The reason for this is the locals believe that masks have magical properties.
The masks reflect the emotions of the wearer.
They smile when the performers are happy. They frowning when the performers are angry.
Masks are also used in rituals to repel evil and placate the spirits.
In Andong, there are 11 traditional masks: The Yangban or aristocrat, Sonbi or scholar, the Buddhist monk Chung and Paekchong the butcher. These masks are the most expressive due to the hinged jaws that enable a range of expressions.
The there’s the bride or Kakshi, Pune (flirtatious young woman) and Halmi (granny) masks. These three have small mouths and no nostrils while other masks are Choraengi (meddler), Imae (fool) and two lion masks.
A good place to see the original Andong masks is in the Korean National Museum in Seoul.
During the Andong festival, performances are held around town as well as in the historic Andong Hahoe village.
The village is located on the bend of the Nakdong River in Pungcheon-myeon.
It has a serene backdrop of lovely mountains and is home to around 200 families.
Most of the people who live here are part of the Ryu clan. who have lived in this village for centuries.
The traditional Korean houses in the village are picturesque.
These buildings are hundreds of years old and have been handed down from generation to generation.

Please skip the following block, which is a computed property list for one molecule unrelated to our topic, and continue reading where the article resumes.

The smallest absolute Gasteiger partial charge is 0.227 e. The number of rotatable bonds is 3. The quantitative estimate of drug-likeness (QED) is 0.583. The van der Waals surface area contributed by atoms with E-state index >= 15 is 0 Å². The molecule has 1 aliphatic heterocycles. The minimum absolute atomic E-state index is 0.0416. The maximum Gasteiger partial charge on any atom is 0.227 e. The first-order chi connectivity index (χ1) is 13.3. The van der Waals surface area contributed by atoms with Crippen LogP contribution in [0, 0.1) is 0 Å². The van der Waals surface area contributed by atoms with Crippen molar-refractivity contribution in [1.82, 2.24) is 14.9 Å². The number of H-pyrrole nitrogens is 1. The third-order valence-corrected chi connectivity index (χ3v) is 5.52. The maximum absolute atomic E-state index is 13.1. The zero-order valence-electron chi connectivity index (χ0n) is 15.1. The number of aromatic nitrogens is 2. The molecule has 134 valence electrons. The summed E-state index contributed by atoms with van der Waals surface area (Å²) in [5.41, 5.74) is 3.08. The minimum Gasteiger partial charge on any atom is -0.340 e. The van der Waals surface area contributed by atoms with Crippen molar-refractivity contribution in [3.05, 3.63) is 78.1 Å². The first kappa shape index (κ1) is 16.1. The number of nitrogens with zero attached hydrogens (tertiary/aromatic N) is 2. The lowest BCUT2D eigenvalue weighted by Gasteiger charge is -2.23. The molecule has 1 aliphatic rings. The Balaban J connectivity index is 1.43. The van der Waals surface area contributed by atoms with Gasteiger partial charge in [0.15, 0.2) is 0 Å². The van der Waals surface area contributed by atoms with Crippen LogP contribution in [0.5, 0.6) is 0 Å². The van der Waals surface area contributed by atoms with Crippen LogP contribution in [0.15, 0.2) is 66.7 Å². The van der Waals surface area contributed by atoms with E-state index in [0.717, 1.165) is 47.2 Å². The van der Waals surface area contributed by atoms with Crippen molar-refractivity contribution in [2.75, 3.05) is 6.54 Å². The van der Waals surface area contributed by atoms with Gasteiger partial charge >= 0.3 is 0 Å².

Wandering around the village is like walking into a time portal.
Rough stone walls hide ancient traditional Korean houses with creaky weathered beams and tidy courtyards with earthenware pots.
Andong is the historical birthplace of the noble class and some people are quick to point out that Andong was the place chosen by Queen Elizabeth to visit in 1999.
One difference between Andong and other Korean villages is that a typical Korean village is arranged with houses facing south. But in Andong Hahoe Village, the homes of the nobles were put in the centre of the village and surrounded by houses of the peasants, which face all directions.
If you’re into lapping up local culture, you can stay with a local family at the Andong Hahoe village. But if you’re planning to visit during the festival keep in mind rooms fill up fast during festival time.
Jirye Artists’ Colony
I stayed in a traditional Korean house in Jirye Artists’ Colony, which is about a 50-minute drive from the city.
The accommodation is not luxurious but the experience is authentic and local. I slept on a padded mat laid out on a heated floor.
The doors of the 350-year-old house creaked and groaned each time I ventured out to my western-style bathroom, which I had to walk out and around the front verandah to get to.
The setting was lovely and peaceful. It was a traditional scene straight out of the pages of a Korean history book.
Houses were arranged around a central courtyard.
The colony is tucked away in the mountains and surrounded by a thick forest. It’s a place I often reflect back to when thinking about my travels over the years.
Christina Pfeiffer was a guest of Korea National Tourist Office
Discover South Korea
Jirye Artists Colony has accommodation in traditional Korean rooms from 50,000 won ($50). Meals from 7000 won ($7).
Seoul, South Korea’s capital, is a vibrant Asian metropolis with plenty of cultural and historic attractions. Culture lovers will enjoy the architecture of Gyeongju while Jeju Island is a breathtakingly beautiful spot to escape from the city.
To calm the soul try staying in a Korean temple. There are many temples that provide a tranquil experience.